Wednesday, February 10, 2010

Pop Quiz: Politics or Theology? Wait, there's a difference?

Trinitarian debate or Republican mythology?
He's nothing like the father! He doesn't share the epistemology of the father. He doesn't have the nature of his father, the knowledge -- he has nothing in common with the father.

This actually comes from a discussion of Pres. Ronald Reagan and what, in theory, he would think of Sarah Palin. [via] It's a member of the current conservative commentariat telling Ronald Reagan JR. that she has a better grasp on his father's political judgement than he does. At one point she seems to conflate Reagan with the Founding Fathers, and concludes by saying that Ron Reagan, JR. must never have really met his father. Politically speaking, presumably.

The metaphysical discussion of political legacy aside, what actually struck me about this exchange is that Ron Reagan, JR. seems to have a higher (and better supported by recent evidence) opinion of his father's abilities and judgement than the so-called conservative he's arguing with, who seems to have absorbed the common liberal opinion about Pres. Reagan's essentially emotional/anti-intellectual approach to governance.

Update: to make things more interesting, Michael Reagan is getting into the act, raising the possibility that the Reagan legacy could split into opposing camps....


Terry said...

Oh my. I've never heard of this Pam Geller, and now I wish I hadn't. Your stomach is stronger than mine, A.

I don't get this fascination Republicans have with the opinion of dead guys. They want every constitutional issue decided based on what the "original framers intended," and are waiting for a Reagan reincarnation to lead them into the Promised Land. Yet Reagan ran deficits larger than the Jimmy Carter they so despise.

While the Left has occasionally flirted with the wish to carry on Camelot, but the true shining light of the Democratic Party, FDR, is never mentioned though we need him now more than ever. They, at least, are not mired in the past.

If there is to be any salvation for the Rep. party, they're going to have to start looking to the future rather than the past. But I doubt they'll manage it.

Ahistoricality said...

Geller's something, yeah.

Someone once described conservativism as "the worship of dead revolutions." You've got a good point about the Republicans: their transformation into a more or less uniformly conservative party is a sign of that past-orientation. It's also a very romantic approach (in the classical sense, not the Valentine's Day sense) of hero-worship, emphasizing purity and lost virtue.

I'm not sure we don't have FDR now: he was deeply polarizing in his day, with attacks up to and including a planned coup d'etat (the plotters picked the wrong general to ask for help, but it could have been ugly), and the fundamental instability of the world reminds me of the '30s pretty regularly. What I don't know is if Obama can break through the Hooverite obstructionism of the Republicans in time do do what needs to be done.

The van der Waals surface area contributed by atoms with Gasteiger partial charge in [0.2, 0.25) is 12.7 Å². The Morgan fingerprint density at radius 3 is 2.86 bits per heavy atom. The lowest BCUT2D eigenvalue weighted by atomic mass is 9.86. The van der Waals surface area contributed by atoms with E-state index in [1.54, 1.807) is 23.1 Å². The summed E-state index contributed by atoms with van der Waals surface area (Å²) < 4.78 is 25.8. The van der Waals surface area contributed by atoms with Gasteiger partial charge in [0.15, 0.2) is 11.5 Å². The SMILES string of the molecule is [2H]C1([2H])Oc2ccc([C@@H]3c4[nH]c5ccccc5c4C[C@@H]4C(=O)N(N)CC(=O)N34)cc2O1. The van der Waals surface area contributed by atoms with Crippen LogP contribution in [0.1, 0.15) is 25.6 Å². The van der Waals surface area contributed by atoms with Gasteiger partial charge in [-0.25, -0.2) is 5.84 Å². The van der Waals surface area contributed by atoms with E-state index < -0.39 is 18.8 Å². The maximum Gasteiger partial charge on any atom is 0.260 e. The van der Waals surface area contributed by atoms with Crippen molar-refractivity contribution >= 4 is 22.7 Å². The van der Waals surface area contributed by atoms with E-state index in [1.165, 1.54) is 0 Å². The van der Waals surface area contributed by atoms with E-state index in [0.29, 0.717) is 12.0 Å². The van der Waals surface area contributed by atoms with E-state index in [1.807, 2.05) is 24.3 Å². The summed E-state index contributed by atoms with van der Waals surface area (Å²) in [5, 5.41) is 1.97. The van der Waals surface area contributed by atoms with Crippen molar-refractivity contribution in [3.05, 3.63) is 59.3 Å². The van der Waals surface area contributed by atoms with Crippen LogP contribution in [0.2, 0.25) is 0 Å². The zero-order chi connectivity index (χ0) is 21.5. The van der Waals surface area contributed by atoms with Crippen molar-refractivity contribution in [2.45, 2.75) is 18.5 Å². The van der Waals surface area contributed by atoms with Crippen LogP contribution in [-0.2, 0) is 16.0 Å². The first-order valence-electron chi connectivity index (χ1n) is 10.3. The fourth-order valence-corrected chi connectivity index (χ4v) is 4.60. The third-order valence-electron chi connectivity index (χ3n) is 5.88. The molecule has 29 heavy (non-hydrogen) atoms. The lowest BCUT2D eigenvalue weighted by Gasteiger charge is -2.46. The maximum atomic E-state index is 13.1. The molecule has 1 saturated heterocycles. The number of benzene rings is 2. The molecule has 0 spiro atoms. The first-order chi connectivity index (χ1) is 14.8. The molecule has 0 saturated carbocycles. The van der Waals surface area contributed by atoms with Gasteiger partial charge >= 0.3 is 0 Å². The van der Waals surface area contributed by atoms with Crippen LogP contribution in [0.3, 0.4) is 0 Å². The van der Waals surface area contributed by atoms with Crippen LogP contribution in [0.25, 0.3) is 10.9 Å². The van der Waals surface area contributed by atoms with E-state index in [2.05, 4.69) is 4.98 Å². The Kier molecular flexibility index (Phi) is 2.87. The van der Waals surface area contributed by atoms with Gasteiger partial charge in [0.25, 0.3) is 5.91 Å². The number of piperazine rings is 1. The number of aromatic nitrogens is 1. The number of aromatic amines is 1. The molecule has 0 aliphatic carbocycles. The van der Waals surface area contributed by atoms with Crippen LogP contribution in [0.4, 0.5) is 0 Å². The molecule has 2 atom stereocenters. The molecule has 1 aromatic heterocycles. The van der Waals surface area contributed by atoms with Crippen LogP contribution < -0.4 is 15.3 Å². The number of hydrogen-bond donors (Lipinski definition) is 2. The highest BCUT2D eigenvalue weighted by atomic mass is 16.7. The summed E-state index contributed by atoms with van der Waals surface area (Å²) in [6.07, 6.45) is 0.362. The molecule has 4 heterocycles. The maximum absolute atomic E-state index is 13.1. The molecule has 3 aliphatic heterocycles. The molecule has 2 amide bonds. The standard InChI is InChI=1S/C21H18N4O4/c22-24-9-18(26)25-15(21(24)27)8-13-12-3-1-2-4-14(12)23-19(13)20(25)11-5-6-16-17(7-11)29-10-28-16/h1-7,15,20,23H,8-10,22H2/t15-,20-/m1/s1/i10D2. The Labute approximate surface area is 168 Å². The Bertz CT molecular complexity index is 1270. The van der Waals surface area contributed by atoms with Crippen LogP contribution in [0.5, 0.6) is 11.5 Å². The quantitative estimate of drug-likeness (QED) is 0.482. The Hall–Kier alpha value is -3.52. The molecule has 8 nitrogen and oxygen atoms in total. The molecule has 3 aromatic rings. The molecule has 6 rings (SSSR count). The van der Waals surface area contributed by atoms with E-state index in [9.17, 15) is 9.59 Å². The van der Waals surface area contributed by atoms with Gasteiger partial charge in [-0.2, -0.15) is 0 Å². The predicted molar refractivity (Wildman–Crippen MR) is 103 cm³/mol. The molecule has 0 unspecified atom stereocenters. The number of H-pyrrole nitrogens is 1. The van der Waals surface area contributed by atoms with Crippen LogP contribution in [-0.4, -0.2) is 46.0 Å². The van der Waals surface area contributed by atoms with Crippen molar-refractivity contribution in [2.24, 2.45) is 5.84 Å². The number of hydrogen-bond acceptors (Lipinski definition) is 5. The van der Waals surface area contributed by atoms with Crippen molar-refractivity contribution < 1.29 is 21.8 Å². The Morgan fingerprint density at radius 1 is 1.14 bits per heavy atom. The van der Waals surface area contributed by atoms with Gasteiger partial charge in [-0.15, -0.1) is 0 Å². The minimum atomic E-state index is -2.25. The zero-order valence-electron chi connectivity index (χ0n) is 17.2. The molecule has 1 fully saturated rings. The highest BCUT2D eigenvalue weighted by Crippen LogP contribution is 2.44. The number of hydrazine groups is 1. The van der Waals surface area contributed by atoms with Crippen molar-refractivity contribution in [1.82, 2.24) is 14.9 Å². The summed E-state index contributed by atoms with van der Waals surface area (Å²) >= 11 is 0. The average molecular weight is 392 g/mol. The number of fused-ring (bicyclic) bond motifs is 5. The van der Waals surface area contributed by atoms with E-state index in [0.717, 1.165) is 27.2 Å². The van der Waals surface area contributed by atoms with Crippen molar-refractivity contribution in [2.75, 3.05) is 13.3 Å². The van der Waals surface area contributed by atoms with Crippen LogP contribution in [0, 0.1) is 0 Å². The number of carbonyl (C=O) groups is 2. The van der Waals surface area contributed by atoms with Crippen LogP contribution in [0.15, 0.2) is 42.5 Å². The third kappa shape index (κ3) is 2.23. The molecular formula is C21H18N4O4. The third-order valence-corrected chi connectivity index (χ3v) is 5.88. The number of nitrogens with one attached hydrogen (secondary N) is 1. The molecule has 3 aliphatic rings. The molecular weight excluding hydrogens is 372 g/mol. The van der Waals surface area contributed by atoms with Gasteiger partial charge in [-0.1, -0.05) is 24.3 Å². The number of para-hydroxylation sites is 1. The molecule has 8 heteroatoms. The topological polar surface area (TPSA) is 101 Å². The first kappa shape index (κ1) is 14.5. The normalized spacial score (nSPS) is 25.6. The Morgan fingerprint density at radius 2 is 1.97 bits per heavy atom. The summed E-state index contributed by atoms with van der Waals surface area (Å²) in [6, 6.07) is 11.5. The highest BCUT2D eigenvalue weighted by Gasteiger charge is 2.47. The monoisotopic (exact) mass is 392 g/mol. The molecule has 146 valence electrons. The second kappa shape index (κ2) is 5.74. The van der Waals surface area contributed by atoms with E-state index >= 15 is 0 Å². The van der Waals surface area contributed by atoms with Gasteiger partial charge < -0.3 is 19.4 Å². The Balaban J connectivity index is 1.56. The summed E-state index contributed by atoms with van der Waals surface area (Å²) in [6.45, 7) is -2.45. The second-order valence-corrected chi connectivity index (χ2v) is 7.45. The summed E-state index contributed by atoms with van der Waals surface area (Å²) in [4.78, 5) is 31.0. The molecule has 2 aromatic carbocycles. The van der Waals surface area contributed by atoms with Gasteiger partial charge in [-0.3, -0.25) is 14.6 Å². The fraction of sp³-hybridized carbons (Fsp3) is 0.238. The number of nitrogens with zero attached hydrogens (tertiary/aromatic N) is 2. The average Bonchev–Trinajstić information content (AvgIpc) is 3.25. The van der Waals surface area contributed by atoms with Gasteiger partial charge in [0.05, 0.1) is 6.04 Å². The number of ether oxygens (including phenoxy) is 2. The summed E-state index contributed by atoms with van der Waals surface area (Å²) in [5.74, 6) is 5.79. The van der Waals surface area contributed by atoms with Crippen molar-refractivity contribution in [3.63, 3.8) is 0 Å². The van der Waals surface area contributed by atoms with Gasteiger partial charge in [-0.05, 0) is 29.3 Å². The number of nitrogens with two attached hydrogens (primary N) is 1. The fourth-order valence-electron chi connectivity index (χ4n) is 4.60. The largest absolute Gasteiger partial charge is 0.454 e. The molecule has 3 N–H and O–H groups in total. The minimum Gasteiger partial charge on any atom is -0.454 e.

Terry said...

I knew that FDR inspired great hatred and panic, but I had no idea it went so far as a planned coup. It fascinates me, in that his VP and successor, Truman, was so celebrated.

Guess FDR should have nuked someone to insure his legacy.

I'd love to read more about the plot against him. Would you point me to a source that's relatively approachable for a lay person?

Ahistoricality said...

You'd think ending the Depression and winning the War would do it, wouldn't you?

There are two short pieces at HNN about the coup plot which give you some flavor, here and here. The wikipedia entry's not bad, actually: one of the most heavily footnoted and sourced short entries I've ever seen. There are some fairly substantial excerpts of related books available if you look at the "further resources" bibliography towards the end of it.

Terry said...

I can happily say I learned something today. Thank you!

Paul Swendson said...

I have trouble figuring out what a conservative is supposed to be any more. Most current Republicans are not fiscally conservative. They mostly pander to voters by supporting low taxes. Many Republicans support an aggressive foreign policy, which goes against the policies of past "isolationist" conservatives. Supposed conservative George Bush expanded medicare with a wasteful prescription drug benefit and supported a massive bailout of the financial industry. The only thing I can say for sure is that they dislike gay rights, abortion, gun regulations, and Democrats.

Ahistoricality said...

Political language, like political parties, shifts over time, and it's a pain in the ass if you live long enough, or study and teach history.

You think "conservative" is tough to pin down? At least you can go back to Burke. Try "liberal" sometime!